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Atrial fibrillation or atrial flutter often revert spontaneously. Check potassium is >4.5 and correct if necessary. AF with satisfactory rate and blood pressure no treatment is needed acutely. AF with high rate but maintained blood pressure. Commence or increase beta blockade (Metoprolol 25mg t.d.s) if no contraindication or acute heart failure. If beta blockers cannot be administered treat with oral or i.v. digoxin. Loading dose is 11.5mg in divided doses over 24 hours. AF with high rate and hypotension consider D.C. cardioversion under general anaesthetic. Sustained AF( >12 hours) consider amiodarone orally or i.v. and anticoagulate if no contraindication. Patients with AF should be kept on full dose low molecular weight heparin until warfarinised. Supraventricular tachycardia (SVT, AVNRT). This is rare post MI. Treatment is i.v. adenosine 6mg by rapid i.v. bolus injection, then 12mg if unsuccessful repeated once if necessary. Adenosine is contraindicated in patients with asthma or history of wheezing or in patients taking Dipyridamole (Persantin) If adenosine contraindicated then i.v. verapamil 5 mg repeated after 5 minutes if necessary. Verapamil is contraindicated in patients with heart failure or taking beta blockers. Other alternatives i.v. amiodarone or D.C cardioversion under GA. Symptomatic Sinus bradycardia: i.v. Atropine 300-1000 micrograms, repeated if necessary. High doses of Atropine can cause confusion especially in elderly patients. Heart block 1st degree no treatment 2nd degree or 3rd degree heart block with anterior MI temporary pacing 2nd or 3rd degree heart block with inferior MI: i.v. Atropine as above. If sinus rhythm not restored then temporary pacing if
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Acute Coronary Syndromes Management Guidelines Prepared by Trust Consultant Cardiologists ..................................... July 2006 Approved by Medicines Management Committee ............................. 14th September 2006 Review Date .......................................................................................... September 2008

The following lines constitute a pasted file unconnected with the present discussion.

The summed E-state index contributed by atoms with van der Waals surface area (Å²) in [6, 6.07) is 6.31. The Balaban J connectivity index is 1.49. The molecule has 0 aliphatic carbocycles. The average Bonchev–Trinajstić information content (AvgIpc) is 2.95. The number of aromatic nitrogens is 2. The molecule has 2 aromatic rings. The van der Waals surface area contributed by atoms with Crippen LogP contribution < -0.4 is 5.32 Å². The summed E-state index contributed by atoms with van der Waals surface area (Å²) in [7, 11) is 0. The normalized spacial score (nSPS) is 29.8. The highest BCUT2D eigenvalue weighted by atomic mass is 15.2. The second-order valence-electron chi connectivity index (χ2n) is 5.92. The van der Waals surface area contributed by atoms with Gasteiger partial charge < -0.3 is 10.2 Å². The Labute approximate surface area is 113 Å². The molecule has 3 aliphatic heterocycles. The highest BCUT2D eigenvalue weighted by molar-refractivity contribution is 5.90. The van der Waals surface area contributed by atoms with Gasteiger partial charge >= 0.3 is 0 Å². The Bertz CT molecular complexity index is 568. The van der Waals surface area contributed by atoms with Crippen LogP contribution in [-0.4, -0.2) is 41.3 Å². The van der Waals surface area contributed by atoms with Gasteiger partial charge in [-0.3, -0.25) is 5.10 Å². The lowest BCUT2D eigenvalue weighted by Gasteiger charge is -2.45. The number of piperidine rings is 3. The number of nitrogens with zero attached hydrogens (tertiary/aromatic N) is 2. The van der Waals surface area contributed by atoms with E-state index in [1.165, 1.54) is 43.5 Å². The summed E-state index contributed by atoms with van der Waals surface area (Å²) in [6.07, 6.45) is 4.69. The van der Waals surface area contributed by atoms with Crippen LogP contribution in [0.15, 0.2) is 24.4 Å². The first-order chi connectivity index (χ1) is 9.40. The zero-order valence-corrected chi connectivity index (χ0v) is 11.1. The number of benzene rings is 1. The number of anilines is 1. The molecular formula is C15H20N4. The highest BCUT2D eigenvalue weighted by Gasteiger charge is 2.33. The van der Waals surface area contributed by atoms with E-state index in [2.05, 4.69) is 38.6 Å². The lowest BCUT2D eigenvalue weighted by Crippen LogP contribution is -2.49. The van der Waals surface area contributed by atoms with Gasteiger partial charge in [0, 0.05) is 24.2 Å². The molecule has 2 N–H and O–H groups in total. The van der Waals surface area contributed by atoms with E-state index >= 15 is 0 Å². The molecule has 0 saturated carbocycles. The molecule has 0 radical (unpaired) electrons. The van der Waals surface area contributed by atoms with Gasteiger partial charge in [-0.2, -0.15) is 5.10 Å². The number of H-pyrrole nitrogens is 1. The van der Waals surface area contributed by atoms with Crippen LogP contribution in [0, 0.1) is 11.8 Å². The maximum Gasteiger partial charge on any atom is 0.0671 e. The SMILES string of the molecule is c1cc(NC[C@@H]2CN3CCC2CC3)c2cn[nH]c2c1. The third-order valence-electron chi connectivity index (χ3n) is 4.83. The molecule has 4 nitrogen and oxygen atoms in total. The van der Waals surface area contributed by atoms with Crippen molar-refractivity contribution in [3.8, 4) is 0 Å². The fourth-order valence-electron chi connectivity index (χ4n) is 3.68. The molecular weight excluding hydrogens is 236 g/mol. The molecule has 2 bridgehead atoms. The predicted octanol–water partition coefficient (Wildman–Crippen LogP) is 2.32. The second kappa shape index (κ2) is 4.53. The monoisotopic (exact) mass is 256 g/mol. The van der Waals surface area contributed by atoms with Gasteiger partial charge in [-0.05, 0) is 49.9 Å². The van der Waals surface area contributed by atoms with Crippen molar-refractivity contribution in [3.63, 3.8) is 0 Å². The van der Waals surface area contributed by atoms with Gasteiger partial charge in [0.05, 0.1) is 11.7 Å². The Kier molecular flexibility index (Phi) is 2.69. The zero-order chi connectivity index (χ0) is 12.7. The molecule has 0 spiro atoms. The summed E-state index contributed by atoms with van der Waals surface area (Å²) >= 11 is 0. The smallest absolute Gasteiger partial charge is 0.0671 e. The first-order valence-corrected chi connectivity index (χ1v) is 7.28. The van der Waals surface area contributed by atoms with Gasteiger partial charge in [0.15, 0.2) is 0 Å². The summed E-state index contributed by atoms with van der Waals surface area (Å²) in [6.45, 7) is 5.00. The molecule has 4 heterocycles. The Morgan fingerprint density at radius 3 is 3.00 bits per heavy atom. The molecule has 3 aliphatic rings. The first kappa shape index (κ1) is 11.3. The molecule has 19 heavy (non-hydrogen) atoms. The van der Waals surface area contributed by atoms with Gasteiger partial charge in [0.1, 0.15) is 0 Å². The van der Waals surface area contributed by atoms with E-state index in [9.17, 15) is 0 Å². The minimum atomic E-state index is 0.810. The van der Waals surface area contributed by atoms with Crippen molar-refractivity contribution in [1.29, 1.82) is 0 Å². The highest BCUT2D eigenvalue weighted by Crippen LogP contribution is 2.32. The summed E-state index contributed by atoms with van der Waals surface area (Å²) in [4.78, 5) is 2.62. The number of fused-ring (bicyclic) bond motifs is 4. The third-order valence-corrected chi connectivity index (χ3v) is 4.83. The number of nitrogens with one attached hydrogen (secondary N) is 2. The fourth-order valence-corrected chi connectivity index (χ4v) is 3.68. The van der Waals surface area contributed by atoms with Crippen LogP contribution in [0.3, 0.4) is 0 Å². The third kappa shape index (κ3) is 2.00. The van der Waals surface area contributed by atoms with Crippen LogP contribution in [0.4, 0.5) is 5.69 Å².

haemodynamic compromise (HR< 40, BP <100 systolic) or heart failure. 34) Temporary pacing is hazardous and should only be performed by an experienced operator. The jugular route is safer particularly if thrombolysis has been given. Subclavian or femoral routes are alternatives for appropriately trained practitioners.

Acute Coronary Syndromes Management Guidelines Prepared by Trust Consultant Cardiologists ..................................... July 2006 Approved by Medicines Management Committee ............................. 14th September 2006 Review Date .......................................................................................... September 2008

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GUIDELINES FOR ACUTE CORONARY SYNDROMES PRESENTING WITHOUT ACUTE S-T ELEVATION Patients with acute coronary syndromes (excluding ST elevation MI) may present with chest pain with either: Normal ECG Abnormal ECG including: 1. ST Depression 2. T wave inversion 3. Left bundle branch block Definitions: After assessment with serial ECG, CK and Troponin patients without ST elevation can be classified as follows: 1. Non ST elevation MI (raised biochemical markers of cardiac damage with either chest pain or ECG changes) The ACC and ESC recommend a redefinition of MI as above with a raised Troponin even in the presence of a normal CK. This has not been endorsed by the British Cardiac Society currently. The term Acute Coronary Syndrome could also be used in this case. 2. Unstable Angina (negative Troponin and/or CK with or without ECG changes). This is a clinical diagnosis including patients with recent onset severe angina, abrupt worsening of previous angina, or prolonged anginal pain at rest (>20 mins). Non cardiac chest pain (negative Troponin and CK, non ischaemic ECG, negative ETT, perfusion scan or angiogram)

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MANAGEMENT
4. Admission to CCU or cardiology ward. Patients with a clinical diagnosis of ACS should be admitted to CCU for ECG monitoring if there are ischaemic ECG changes. If this is not possible then admission to cardiology ward or MAU for monitoring is acceptable for patients judged to be at lower risk. Generally patients with no ECG changes shuold be admistted to MAU with a view to early discharge (failing which transfer to Cardiology ward). Patients with a high likelihood of noncardiac chest pain and a normal ECG should not routinely be admitted to CCU.